Many Multics programs make unnecessary assumptions about the stacked nature
of their environment. For example, qedx cannot be called recursively. It detects
recursive calls by somehow seeing if there is another invocation of itself active
on the stack and types a message to the user informing him and asking him if
he wants to abandon the earlier editing. If the other instance is running in
a different task, qedx does not seem to detect the case and returning to the
first Invocation results in an error. The solution to this particular problem
is to remove the restrictions against recursion. The only reason that. I have
been given for the lack of recursion is to permit programs other than qedx to
reference string buffers by fixed names. since the names of the buffers are
considered internal information and any operation (such as sorting) can be performed
by writing out, processing and rereading the data, this is a poor excuse.
Other programs with similar problems include edm and archive. (teco is a
notable exception). Another problem is one that I have come across in program
my own subsystem wherein there is a need for a per invocation data base that
is referenced by a number of programs within it's subsystem. If all the procedures
were internal to one large procedure the structure can be referenced as global
data. If, however, one wishes to achieve the effect of having a global data
base for the Invocation without explicitly passing a reference on all procedure
calls and without the incorporation of all procedures into one larger one, one
can use a static pointer to reference the data. On recursive calls, one saves
the static pointer to the previous invocation and sets it to point to the new
data structure. Upon returning (or unwinding) the pointer is reset to the previous
value. This solution works as long as one can assume that there is only one
instance of the subsystem running at a given time and that one must return from
a given invocation before resuming an earlier one. When this assumption is not
applicable, It is more difficult to achieve the affect of a global data base.
This is one example where a per?task static storage class would be desirable.
One can provide such a storage class by extending the object segment format
(and possibly the pit language) to permit the use of per task static storage
that would be referenced analogously to the linkage section (or Webbers proposed
static storage section) but which would use a special pointer in the base of
the stack that is different for each stack/task. Thus the use of tasks would
make it possible to make effective use of global data bases that are associated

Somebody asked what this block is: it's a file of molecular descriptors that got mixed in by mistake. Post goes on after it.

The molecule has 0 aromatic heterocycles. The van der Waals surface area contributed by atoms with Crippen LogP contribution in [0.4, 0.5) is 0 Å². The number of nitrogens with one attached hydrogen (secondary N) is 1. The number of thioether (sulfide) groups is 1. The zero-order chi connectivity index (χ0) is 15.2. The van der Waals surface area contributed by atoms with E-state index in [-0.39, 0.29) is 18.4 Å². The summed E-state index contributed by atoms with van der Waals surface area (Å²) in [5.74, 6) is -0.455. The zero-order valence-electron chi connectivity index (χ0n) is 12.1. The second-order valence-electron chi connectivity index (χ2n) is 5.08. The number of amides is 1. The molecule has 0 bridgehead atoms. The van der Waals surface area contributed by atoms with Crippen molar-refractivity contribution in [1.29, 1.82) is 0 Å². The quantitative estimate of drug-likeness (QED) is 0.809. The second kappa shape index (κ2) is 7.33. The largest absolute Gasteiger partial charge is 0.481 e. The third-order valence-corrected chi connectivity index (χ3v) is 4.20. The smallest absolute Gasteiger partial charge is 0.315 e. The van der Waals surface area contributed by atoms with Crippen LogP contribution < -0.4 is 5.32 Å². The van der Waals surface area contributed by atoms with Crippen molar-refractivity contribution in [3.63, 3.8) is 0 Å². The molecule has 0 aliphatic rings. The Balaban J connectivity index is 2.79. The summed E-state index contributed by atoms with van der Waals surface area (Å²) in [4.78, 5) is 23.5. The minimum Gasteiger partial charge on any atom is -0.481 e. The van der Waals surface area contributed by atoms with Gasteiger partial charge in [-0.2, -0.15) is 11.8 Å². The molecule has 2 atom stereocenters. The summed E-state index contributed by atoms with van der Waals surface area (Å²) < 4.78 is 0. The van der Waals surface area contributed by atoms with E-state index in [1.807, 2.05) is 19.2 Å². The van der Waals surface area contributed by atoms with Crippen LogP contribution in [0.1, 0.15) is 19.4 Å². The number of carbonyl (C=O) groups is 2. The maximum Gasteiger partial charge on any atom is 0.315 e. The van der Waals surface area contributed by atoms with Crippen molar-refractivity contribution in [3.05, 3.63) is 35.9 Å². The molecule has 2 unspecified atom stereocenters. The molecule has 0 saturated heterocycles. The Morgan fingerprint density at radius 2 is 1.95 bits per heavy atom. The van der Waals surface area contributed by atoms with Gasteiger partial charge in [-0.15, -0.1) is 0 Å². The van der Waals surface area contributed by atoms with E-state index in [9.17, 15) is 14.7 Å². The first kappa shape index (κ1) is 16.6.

with an invocation of a complete subsystem rather than all instances. This still
does not solve the problem of a subsystem caned recursively on a single static.
The full solution would involve a combination of the method described above
for stacked invocations and a per- task pointer to the data.
Currently there are only two types of processes on Multics: "interactive"
and "absentee'. Multics and user programs "know" too much about the characteristics
of each process type for them to be well adapted for use of slave processes.
An interactive lob is assumed to have an intelligent human user at a console
to read messages that are typed out and to answer questions in the start_up.ec.
The initializer assumes that it can write directly on the console of an interactive
Job. On the other hand, the initializer requires that an absentee lob write
aH its own messages on its output stream, including the messages saying that
the process cannot be created. (I would assume that this means that a user is
not charged for an unsuccessful Interactive login but is charged for an absentee
one that fails).
The solution to this problem is to remove the arbitrary distinction between
the two types of processes and permit the creator to specify particular attributes
for a process. Also, the initializer should never write on a process' console
directly, but should establish a communication segment In the process directory
and wakeup would be sent (possibly accompanied by a "kick") to Inform the recipient
of the availability of the message. If a process cannot be created, the initializer
can reply on the stream associated with the process o- by returning a code to
- If we are to be able to create processes, it is necessary to have the ability
to destroy processes. This is currently a serious deficiency In the absentee
Job system. One must phone the operator to have an absentee lob killed. More
generally, the standard technique for killing a process is to phone the operator
and ask him to do so. This doesn't seem very secure. (On the other hand, is
there the possibility of a better scheme for those who do not have consoles
- As part of the attempt to model the quit handling action of the listener
as the creation of a new process (or task) it is recognized that some aspects
of the environment are associated with a task (It seems more reasonable to speak